A River and Its City: The Nature of Landscape in New Orleans (Google eBook)

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University of California Press, 2003 - History - 296 pages
2 Reviews
This engaging environmental history explores the rise, fall, and rebirth of one of the nation's most important urban public landscapes, and more significantly, the role public spaces play in shaping people's relationships with the natural world. Ari Kelman focuses on the battles fought over New Orleans's waterfront, examining the link between a river and its city and tracking the conflict between public and private control of the river. He describes the impact of floods, disease, and changing technologies on New Orleans's interactions with the Mississippi. Considering how the city grew distant culturally and spatially from the river, this book argues that urban areas provide a rich source for understanding people's connections with nature, and in turn, nature's impact on human history.
  

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LibraryThing Review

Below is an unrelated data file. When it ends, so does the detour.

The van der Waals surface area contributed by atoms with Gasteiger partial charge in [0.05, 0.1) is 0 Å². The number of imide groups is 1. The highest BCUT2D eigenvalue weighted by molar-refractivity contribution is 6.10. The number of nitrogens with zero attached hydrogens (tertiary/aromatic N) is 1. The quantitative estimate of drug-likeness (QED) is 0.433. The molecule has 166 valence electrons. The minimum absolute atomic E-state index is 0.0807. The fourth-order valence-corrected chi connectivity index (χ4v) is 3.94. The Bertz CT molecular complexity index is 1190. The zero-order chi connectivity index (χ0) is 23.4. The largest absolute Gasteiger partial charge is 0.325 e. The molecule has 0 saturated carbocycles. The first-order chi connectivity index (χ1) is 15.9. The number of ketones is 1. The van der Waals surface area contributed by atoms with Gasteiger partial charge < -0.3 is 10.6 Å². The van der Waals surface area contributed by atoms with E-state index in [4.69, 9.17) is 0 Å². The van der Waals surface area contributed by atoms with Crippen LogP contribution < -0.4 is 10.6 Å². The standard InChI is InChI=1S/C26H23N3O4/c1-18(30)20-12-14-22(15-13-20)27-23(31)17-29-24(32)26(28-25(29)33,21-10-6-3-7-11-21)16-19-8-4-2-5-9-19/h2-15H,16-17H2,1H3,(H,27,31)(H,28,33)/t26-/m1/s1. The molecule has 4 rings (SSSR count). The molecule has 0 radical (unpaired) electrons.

User Review  - Fjumonvi - LibraryThing

The following review originally appeared in The Southeastern Librarian, Vol. 52, No. 1 (Spring 2004), p. 45. This is the story of a relationship. Like many relationships, it is complex, multi-faceted ... Read full review

Review: A River and Its City: The Nature of Landscape in New Orleans

User Review  - Tom - Goodreads

Excellent academic account of how New Orleans was shaped by its geographic site on the Mississippi River - politically, environmentally, and literally. Plenty of well-told stories likely to amaze local history fans. Read full review

Contents

IV
1
V
19
VI
50
VII
87
VIII
119
IX
157
X
197
XI
223
XII
253
XIII
273
Copyright

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Page 260 - THE PROCEEDINGS OF THE GOVERNMENT OF THE UNITED STATES IN MAINTAINING THE PUBLIC RIGHT TO THE BEACH OF THE MISSISSIPPI, ADJACENT TO NEW ORLEANS, AGAINST THE INTRUSION OF EDWARD LIVINGSTON.
Page 260 - An answer to Mr. Jefferson's Justification of his conduct in the case of the New Orleans Batture by Edward Livingston (1813), in Hall's American Law Journal, Vol.
Page 260 - Orleans; the Memoire of Mr. Derbigny; an Examination of the Title of the United States; the Opinion of Counsel thereon; and a Number of Other Documents.

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About the author (2003)

Ari Kelmanis Associate Professor of History at the University of California, Davis.

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